Vietnamese Language Program

vietnam_mapStarting in the 17th century the Vietnamese language was romanized by European missionaries using the Latin alphabet, not only to make it easier for learners to learn the language, but also to help Vietnamese people master their own language as well as the European ones more easily. The language has six tones, producing a “sing-song” or musical effect. Its monosyllabic and analytic nature limits words to only six letters. Word order follows a strict subject-verb-object pattern, including questions, since word position in a sentence defines meaning. In other words, Vietnamese is both a tonal and a positional language. Currently Vietnamese is spoken by over 80 million people in Vietnam and another three million living abroad in over one hundred countries. It is the 14th most widely spoken language in the world, and the 6th most widely spoken in the U.S. Studying Vietnamese provides access to the country’s rich and varied culture — religions, literature, music, arts, history, and poetry.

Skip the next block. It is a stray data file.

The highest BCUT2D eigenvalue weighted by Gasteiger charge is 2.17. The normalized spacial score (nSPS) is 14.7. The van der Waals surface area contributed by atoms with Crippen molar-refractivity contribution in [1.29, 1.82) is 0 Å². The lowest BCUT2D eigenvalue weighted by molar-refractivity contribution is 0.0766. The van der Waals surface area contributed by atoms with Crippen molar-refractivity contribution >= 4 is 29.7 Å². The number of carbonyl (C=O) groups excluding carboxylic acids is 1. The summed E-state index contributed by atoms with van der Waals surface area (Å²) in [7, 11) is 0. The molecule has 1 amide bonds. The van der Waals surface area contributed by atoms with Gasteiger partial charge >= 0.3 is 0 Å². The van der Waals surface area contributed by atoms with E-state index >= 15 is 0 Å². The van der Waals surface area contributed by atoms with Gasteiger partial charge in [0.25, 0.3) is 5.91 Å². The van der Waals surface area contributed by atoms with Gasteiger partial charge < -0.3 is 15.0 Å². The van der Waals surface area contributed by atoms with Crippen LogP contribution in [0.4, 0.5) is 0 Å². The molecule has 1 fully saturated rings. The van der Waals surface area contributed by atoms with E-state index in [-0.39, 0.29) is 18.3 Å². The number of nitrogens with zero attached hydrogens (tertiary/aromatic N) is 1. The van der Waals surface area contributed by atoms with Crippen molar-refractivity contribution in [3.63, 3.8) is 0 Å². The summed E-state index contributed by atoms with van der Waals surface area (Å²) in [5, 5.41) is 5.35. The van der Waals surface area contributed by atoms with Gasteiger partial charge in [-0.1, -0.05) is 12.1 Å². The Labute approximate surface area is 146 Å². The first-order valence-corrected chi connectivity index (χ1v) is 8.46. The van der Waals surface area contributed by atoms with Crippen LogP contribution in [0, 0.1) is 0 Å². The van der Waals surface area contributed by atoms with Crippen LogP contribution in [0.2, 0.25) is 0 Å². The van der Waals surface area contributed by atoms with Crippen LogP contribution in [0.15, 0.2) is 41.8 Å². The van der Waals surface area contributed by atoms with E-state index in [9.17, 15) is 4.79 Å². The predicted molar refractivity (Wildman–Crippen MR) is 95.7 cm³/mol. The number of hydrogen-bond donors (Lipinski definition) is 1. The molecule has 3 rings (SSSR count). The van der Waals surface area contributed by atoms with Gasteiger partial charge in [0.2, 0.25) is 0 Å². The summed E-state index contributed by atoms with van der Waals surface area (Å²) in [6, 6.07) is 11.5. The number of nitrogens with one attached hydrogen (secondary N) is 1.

Instructor: James T Lap. The goal of the elementary Vietnamese classes (Viet W1101 and W1102) is to help students develop an active command of the language. Emphasis is on acquiring the four language skills — listening, speaking, reading and writing — within a cultural context, in order to achieve basic communication proficiency. Dictations in class enable students to apply these four language skills in a practical, real-world context.


Instructor: James T Lap.   The goal of the intermediate Vietnamese classes (Viet W1201 and W1202) is to strengthen students’ listening, speaking, reading, and writing skills with dictations and compositions dealing with aspects of Vietnamese culture and society. Students will be introduced to three Vietnamese accents: northern, central and southern so that they can communicate with Vietnamese people wherever they work or travel.